At the other end of the age scale, Adnan Januzaj had a couple of efforts, and the one Bardsley headed away looked goalbound, while Vidic headed wide at a corner.

Moyes’ early Manchester United career has been a story of two steps forwards, one back, but this time it was to be the other way around, Sunderland taking the lead on the stroke of half-time.

It sparked a far livelier second half.

The Red Devils needed just seven minutes to equalise. Emanuele Giaccherini handled, and the visitors forced a corner. From it, Nemanja Vidic powered over Brown and O’Shea, headed in and pumped the air. Sunderland would really like the trophy but the Red Devils need it, something that might be played on in the second leg.

Giaccherini was quickly removed, former Manchester City winger Adam Johnson introduced in his place. It seemed to inspire him.

Larsson forced the first really good save of the night, shooting from a tight angle, before Johnson made his mark. Tom Cleverley got in a tangle as Johnson ran at him and although the contact looked to be just outside the area, Andre Marriner pointed to the penalty spot. Borini’s penalty went high into the net.

Johnson was soon tormenting him again, running past him and Michael Carrick before firing over. Cleverely was soon substituted.

Booked for protesting about the penalty, a minute later Rafael Da Silva was lucky not to imitate his brother Fabio’s red card of two days earlier. Marriner looked kindly on his late challenge on Borini.

Inevitably a period of pressure followed from the men in the dark blue shirts, but Januzaj kept missing the target, albeit often only narrowly. The teenager of a thousand passports had a first-half goal disallowed for offside when his shot turned into a one-two off the unwitting Giggs, and no matter how hard he tried, he could not find the net again. One effort curled inches wide, another floated onto the roof of the net as he ran onto Valencia’s cross.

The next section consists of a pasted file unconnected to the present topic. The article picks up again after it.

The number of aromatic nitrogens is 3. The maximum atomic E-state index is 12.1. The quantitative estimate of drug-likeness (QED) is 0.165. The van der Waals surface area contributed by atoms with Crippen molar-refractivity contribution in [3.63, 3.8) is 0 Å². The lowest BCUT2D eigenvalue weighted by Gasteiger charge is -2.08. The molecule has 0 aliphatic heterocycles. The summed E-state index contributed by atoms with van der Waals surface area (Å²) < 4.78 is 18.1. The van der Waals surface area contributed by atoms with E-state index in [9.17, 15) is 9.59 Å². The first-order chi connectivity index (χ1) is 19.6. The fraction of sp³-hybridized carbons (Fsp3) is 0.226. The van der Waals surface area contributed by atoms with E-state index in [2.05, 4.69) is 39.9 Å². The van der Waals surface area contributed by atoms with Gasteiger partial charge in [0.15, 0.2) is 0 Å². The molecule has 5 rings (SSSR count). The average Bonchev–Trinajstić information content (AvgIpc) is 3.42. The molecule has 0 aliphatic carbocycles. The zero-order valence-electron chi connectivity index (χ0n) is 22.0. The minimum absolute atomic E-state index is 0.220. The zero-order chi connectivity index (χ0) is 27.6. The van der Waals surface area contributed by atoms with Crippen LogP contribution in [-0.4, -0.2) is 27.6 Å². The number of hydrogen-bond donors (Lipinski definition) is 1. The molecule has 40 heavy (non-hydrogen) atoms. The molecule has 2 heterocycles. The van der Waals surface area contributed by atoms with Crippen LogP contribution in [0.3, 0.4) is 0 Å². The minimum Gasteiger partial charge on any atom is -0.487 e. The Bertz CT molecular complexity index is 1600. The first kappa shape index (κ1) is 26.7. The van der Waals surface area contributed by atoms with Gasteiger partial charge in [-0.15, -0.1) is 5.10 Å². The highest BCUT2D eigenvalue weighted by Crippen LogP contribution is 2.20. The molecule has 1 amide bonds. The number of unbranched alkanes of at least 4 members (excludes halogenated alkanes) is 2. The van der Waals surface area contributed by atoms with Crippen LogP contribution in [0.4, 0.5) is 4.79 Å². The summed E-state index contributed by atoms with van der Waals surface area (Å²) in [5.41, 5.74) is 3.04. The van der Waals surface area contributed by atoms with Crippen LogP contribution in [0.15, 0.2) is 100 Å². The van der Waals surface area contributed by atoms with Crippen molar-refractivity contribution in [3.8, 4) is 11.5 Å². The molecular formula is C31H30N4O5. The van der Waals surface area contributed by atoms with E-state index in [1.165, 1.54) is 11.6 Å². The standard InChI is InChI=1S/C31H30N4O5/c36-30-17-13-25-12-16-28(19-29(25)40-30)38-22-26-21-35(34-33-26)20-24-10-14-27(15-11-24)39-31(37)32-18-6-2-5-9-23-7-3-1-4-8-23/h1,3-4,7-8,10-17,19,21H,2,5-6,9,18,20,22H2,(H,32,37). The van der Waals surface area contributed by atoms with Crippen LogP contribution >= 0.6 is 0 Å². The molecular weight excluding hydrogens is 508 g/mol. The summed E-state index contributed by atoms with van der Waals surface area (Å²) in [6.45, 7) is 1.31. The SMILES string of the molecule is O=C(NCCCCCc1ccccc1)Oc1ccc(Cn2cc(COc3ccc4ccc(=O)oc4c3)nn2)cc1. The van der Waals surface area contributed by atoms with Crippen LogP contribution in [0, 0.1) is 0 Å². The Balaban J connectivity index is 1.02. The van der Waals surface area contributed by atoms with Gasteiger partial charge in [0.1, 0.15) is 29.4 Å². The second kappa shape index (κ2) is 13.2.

Patrice Evra forced his way though but shot wide, Welbeck’s header lacked conviction and Carrick’s added time shot had plenty of power but missed the target.

Poyet went ballistic on the touchline at the news that a minimum of five minutes were to be added but he need not have worried. Sir Alex Ferguson was in the director’s box, not the dugout, and without him the late equalisers are no longer an inevitable, more an improbability. Bookings for substitutes Chris Smalling and Darren Fletcher had hinted at the visitors’ desperation. Moyes slumped in his seat muttering at no one in particular.

Alonso produced a magnificent defensive header in the final five minutes, Bardsley a sliding tackle on Welbeck to lift the crowd’s spirits and volume.

Ferguson, Bryan Robson and Sir Bobby Charlton cut disconsolate figures as the cameras panned on them at full-time. The Scot has suffered bigger disappointments than this, but the side Moyes has inherited does not appear to have the same ability to bounce back from them.

Sunderland still could do with a striker like John Byrne, who fired them to the 1992 FA Cup final, but Wembley is in sight.